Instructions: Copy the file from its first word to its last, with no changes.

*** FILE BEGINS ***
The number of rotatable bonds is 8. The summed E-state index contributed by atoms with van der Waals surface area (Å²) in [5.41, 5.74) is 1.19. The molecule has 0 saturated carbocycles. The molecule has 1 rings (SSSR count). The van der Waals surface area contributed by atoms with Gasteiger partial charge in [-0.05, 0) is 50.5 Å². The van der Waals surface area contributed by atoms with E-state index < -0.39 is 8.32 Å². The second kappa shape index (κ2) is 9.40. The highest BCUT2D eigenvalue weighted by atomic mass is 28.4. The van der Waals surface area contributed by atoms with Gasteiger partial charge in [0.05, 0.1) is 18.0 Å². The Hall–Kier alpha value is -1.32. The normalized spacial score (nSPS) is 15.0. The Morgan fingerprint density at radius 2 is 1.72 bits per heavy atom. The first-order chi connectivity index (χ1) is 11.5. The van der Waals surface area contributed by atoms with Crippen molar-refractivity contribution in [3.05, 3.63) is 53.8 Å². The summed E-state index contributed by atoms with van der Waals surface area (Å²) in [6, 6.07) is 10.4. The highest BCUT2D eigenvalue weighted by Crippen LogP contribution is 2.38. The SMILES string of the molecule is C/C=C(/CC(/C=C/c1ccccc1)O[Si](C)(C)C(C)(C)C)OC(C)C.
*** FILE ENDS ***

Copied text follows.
The number of rotatable bonds is 8. The summed E-state index contributed by atoms with van der Waals surface area (Å²) in [5.41, 5.74) is 1.19. The molecule has 0 saturated carbocycles. The molecule has 1 rings (SSSR count). The van der Waals surface area contributed by atoms with Gasteiger partial charge in [-0.05, 0) is 50.5 Å². The van der Waals surface area contributed by atoms with E-state index < -0.39 is 8.32 Å². The second kappa shape index (κ2) is 9.40. The highest BCUT2D eigenvalue weighted by atomic mass is 28.4. The van der Waals surface area contributed by atoms with Gasteiger partial charge in [0.05, 0.1) is 18.0 Å². The Hall–Kier alpha value is -1.32. The normalized spacial score (nSPS) is 15.0. The Morgan fingerprint density at radius 2 is 1.72 bits per heavy atom. The first-order chi connectivity index (χ1) is 11.5. The van der Waals surface area contributed by atoms with Crippen molar-refractivity contribution in [3.05, 3.63) is 53.8 Å². The summed E-state index contributed by atoms with van der Waals surface area (Å²) in [6, 6.07) is 10.4. The highest BCUT2D eigenvalue weighted by Crippen LogP contribution is 2.38. The SMILES string of the molecule is C/C=C(/CC(/C=C/c1ccccc1)O[Si](C)(C)C(C)(C)C)OC(C)C.